The Lyrid Meteor Shower starts this week and comes to its peak overnight Saturday. What’s the best thing to know about it? It’s story, because if you find yourself under cloudy skies, you’ll still have something to marvel at!

Tyler Bevier with the Bay Area Transportation Authority

The Bay Area Transportation Authority is asking for more money to expand its bus system in Grand Traverse and Leelanau Counties. BATA has put a millage proposal on the ballot May 2. 

If it passes, the millage rate would go up from .3447 to .5 mill for five years. BATA officials say the tax would raise an additional $1.1 million next year. People who own a home worth $200,000 would pay $16 more per year than they do now.

Radio Diaries: Antique Commode

Apr 14, 2017

In a corner of my living room sits an antique wooden cabinet which we’ve always called the “commode.”  It was originally designed as washstand with an elegant marble top for a pitcher of water and a cupboard underneath for a chamber pot.

Radio Diaries: Run Off

Apr 10, 2017

My husband and I are canoeing the Manistee River in early spring.  This might be our favorite season because the water is high and fast—and there are no bugs yet.  We can still see through the woods and catch a glimpse of deer, beaver, turkeys.

The hard work belongs to Dick who sits in the stern and guides us around fallen trees and through tumbling rapids.  Up in the bow, I only have to keep paddling and keep watch.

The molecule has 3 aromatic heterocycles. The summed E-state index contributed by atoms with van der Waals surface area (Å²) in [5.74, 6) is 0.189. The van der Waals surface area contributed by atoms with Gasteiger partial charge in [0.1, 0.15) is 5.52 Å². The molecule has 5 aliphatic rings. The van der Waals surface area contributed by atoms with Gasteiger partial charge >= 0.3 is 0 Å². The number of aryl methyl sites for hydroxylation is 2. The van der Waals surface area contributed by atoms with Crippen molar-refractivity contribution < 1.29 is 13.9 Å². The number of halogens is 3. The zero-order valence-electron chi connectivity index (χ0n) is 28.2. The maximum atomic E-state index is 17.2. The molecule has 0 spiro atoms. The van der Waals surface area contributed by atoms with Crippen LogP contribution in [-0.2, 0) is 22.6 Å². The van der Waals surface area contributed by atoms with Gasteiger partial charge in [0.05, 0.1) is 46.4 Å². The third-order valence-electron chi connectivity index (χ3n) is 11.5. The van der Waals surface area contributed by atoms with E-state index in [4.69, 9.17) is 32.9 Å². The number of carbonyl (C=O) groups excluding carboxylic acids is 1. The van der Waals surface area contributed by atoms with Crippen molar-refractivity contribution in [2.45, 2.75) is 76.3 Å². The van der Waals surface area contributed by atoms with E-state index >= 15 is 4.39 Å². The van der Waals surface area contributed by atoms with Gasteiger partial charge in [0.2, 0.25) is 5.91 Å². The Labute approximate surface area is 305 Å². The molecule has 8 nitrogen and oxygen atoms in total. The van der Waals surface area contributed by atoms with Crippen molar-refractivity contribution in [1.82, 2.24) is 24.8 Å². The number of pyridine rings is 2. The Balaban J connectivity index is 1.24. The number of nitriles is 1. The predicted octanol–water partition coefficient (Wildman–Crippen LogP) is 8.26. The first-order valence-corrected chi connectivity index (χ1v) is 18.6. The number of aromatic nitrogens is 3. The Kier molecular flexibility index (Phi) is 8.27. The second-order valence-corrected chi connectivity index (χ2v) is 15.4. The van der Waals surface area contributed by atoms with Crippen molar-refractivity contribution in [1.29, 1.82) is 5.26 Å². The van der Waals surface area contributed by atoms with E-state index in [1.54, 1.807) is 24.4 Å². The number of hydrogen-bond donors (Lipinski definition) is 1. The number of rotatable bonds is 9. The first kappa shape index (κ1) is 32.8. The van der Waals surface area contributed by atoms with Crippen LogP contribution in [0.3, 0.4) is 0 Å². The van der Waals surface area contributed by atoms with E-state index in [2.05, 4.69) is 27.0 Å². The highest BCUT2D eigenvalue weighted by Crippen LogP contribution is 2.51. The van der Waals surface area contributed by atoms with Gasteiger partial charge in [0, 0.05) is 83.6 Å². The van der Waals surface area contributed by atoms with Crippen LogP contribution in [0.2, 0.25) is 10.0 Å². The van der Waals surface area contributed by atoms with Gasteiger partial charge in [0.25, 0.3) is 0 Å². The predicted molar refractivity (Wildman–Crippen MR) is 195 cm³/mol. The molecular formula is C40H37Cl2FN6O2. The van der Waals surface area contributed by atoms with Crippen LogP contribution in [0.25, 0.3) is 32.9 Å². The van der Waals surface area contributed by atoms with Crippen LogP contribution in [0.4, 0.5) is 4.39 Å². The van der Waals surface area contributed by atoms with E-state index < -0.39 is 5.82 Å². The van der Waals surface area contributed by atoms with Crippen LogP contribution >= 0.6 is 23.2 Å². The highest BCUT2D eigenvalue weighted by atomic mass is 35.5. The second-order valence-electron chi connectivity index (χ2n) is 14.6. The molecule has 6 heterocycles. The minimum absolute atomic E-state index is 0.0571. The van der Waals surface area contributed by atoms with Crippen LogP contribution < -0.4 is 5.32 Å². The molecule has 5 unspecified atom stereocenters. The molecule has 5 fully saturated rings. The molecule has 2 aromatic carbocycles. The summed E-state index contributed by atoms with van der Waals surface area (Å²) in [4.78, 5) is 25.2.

There’s a terrific tale of King Arthur unfolding among the stars this week.

So here’s the set up: It’s Spring, and the two inner planets Mercury and Venus are both at retrograde, and the Moon is about to make its first opposition to the Sun for the season.

Mercury, as messenger, is moving backward out of the evening sky, so it’s like the post office is closed, and we can all expect communications to be mixed up or delayed.

Max Pixel

Some police officers in northern Michigan wear body cameras; others do not. Two recent incidents in northern Michigan show why cameras can be useful. One incident was in Antrim County. The other in the City of Manistee.

The north pole of Saturn forms an unusual hexagon, in this image from the Cassini Mission

In their regular, or direct motion, The naked-eye planets appear to move eastward against the background of stars. But before 10 days have passed April, four of the five naked-eye planets will be moving backward, or retrograde. This means they will appear to move west word against the background of stars.